(and why he is @doctorkarl and not @drkarl…)
I’d never heard of such a trek, but Karl explained that the Camino is a journey that began as a Christian pilgrimage a thousand years ago, and today, with or without the religious aspect, it has become one of the great walks of the world.
(As is typical in any conversation with Dr Karl, he also provided the added explanation that the human body is designed to walk, so it’s actually easier to walk than it is to simply stand).
My first reaction was to do with the apparent contradiction. Why would a man of science such as Dr Karl be interested in following the path of a mediaeval pilgrimage?
The contradiction was interesting and prompted me to suggest to Karl that maybe he could make an online blog/diary of his journey as it unfolded. Surely lots of people would be interested…
But that idea meant two big problems to overcome.
Number one was weight. If you are walking 25 km a day, it’s not a good idea to carry more than about 10 kg in your pack, but that 10kg has to include your clothes and wet weather gear, sleeping bag, food, water and the backpack itself. Adding another couple of kilos for a laptop and power supply seemed a bit much, especially because there’d be no point in carrying it unless you could solve the number two problem – how to connect to the internet in the evenings…
You have to remember that this was back in the olden days, when phones were phones, and computers were computers – both very useful devices, but with little in common. Wi-Fi was barely a “thing” and broadband internet access from anywhere outside of your workplace (if you were lucky) was pretty hard to imagine at all.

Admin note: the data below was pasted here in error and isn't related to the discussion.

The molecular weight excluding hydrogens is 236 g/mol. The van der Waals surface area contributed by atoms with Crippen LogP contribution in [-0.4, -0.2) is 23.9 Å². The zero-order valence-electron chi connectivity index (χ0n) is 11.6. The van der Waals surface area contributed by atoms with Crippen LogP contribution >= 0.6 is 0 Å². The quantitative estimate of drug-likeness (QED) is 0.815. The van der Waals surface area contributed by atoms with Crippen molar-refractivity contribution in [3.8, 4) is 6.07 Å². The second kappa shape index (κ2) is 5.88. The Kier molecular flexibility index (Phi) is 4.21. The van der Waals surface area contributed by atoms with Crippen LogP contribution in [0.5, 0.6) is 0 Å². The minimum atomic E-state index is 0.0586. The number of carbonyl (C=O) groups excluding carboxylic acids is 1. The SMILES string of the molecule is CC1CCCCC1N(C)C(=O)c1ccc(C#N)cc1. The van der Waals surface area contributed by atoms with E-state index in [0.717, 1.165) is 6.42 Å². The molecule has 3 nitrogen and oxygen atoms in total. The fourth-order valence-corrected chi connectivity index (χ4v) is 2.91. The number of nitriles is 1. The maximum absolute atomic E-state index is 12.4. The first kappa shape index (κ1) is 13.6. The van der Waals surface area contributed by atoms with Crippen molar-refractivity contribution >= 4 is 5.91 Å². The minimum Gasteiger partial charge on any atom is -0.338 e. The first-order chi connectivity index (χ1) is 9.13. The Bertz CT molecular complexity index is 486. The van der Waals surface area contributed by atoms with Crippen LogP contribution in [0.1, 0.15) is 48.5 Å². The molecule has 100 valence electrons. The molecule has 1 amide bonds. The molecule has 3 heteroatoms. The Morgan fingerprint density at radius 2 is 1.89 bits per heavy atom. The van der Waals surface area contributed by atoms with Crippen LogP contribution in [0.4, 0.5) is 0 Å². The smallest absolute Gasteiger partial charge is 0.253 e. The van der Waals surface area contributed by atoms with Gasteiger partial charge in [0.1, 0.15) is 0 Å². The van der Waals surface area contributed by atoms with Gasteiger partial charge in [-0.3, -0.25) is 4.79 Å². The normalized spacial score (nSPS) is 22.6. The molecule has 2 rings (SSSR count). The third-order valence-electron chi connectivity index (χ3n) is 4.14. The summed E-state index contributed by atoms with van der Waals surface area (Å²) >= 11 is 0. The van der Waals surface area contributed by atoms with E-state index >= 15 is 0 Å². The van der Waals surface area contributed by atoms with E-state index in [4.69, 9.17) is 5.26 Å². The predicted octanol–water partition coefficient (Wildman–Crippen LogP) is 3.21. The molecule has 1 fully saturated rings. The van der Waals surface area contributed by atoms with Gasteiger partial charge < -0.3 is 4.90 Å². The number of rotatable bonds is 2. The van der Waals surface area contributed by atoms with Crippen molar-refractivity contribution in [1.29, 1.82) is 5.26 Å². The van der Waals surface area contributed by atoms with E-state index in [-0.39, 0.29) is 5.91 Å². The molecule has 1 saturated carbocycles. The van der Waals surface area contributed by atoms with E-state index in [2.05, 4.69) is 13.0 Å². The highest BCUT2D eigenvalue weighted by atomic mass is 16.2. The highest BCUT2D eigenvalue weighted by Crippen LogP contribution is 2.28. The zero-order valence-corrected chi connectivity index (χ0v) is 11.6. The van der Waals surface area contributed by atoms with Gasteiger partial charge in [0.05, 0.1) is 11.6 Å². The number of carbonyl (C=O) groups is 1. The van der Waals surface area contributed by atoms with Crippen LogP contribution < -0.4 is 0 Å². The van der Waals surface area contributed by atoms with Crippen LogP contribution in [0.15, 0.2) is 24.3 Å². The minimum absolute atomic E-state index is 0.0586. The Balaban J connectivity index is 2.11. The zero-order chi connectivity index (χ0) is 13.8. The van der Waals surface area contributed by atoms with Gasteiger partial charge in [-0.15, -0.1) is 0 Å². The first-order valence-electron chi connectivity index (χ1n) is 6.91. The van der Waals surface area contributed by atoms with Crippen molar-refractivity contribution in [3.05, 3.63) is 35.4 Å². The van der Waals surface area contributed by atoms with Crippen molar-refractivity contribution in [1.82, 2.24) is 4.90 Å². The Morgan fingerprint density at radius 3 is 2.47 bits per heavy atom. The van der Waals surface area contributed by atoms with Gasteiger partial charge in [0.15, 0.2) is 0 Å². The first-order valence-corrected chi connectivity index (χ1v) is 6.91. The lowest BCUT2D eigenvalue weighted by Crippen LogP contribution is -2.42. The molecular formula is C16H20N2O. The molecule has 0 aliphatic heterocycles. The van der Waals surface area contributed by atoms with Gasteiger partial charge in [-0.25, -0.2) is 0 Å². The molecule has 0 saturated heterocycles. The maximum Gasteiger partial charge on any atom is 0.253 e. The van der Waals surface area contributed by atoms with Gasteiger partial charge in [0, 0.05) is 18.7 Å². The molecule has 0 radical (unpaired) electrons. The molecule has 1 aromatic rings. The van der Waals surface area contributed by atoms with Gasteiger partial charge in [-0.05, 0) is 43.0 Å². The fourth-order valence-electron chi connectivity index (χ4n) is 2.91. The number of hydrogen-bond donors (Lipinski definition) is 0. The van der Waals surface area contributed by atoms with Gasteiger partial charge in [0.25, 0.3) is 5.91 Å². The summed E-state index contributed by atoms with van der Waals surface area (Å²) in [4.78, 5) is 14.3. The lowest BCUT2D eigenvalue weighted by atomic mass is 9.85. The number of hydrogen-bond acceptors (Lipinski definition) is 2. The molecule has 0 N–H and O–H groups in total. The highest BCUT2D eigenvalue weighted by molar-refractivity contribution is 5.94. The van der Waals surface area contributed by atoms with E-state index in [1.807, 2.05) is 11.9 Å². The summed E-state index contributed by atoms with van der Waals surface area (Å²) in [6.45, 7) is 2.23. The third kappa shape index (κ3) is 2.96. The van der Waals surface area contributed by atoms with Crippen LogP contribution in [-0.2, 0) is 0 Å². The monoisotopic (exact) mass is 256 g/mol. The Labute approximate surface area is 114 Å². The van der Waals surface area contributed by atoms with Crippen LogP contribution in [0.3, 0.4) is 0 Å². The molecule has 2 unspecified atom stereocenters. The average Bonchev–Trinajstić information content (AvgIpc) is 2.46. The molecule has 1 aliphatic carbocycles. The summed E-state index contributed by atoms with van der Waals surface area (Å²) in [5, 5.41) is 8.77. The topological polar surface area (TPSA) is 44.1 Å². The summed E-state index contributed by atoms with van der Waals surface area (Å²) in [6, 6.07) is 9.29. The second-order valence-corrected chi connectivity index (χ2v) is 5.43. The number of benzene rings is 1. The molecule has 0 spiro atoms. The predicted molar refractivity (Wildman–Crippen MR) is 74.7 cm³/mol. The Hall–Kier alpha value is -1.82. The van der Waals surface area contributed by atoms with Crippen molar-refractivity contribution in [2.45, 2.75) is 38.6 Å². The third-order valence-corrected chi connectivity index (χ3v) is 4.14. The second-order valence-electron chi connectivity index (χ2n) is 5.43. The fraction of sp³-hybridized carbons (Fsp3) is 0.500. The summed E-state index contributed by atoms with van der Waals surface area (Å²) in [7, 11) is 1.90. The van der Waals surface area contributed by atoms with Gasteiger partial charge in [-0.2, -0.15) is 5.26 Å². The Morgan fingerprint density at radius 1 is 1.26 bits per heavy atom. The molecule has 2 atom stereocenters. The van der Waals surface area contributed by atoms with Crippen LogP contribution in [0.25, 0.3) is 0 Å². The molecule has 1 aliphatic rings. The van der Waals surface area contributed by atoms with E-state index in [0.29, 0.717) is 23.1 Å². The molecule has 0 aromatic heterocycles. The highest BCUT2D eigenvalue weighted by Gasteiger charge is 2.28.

But by early 2009, the 2nd generation iPhone 3G with its camera and internet smarts had begun to change everything. It seemed to be the ideal tool for a roving reporter.
With this one device, Karl could take photos, write captions and email everything back, and we could publish it all online. Amazing! But what else could this phone do? That’s when our thinking turned to Twitter.
Twitter offered a way to send short 140 character messages together with photos. It had launched a few years before to modest success. It was an interesting idea but didn’t begin to build a great deal of traction until the advent of smartphones began to change everything
(Just four years later in 2013, Twitter floated on the sharemarket, claiming over 200 million active monthly users).
But, even back in the “olden days” of 2009 there was already a “land grab” for twitter account names. Doctor Karl became @doctorkarl, with the “dr” part fully spelt out as “doctor”, because, a year earlier, someone had claimed the shorter version.
At the time of writing, (August 2022), the @doctorkarl twitter account has around 345,000 followers, and the official https://twitter.com/doctorkarl page, carries the little blue “tick”, which is official Twitter recognition that it genuinely belongs to the true Dr Karl Kruszelniki.
I didn’t know it at the time, but while I may have introduced Dr Karl to Twitter, he introduced me to the idea of the Camino de Santiago, which led to me walking the pilgrimage myself in 2012.
But that’s a story for another time….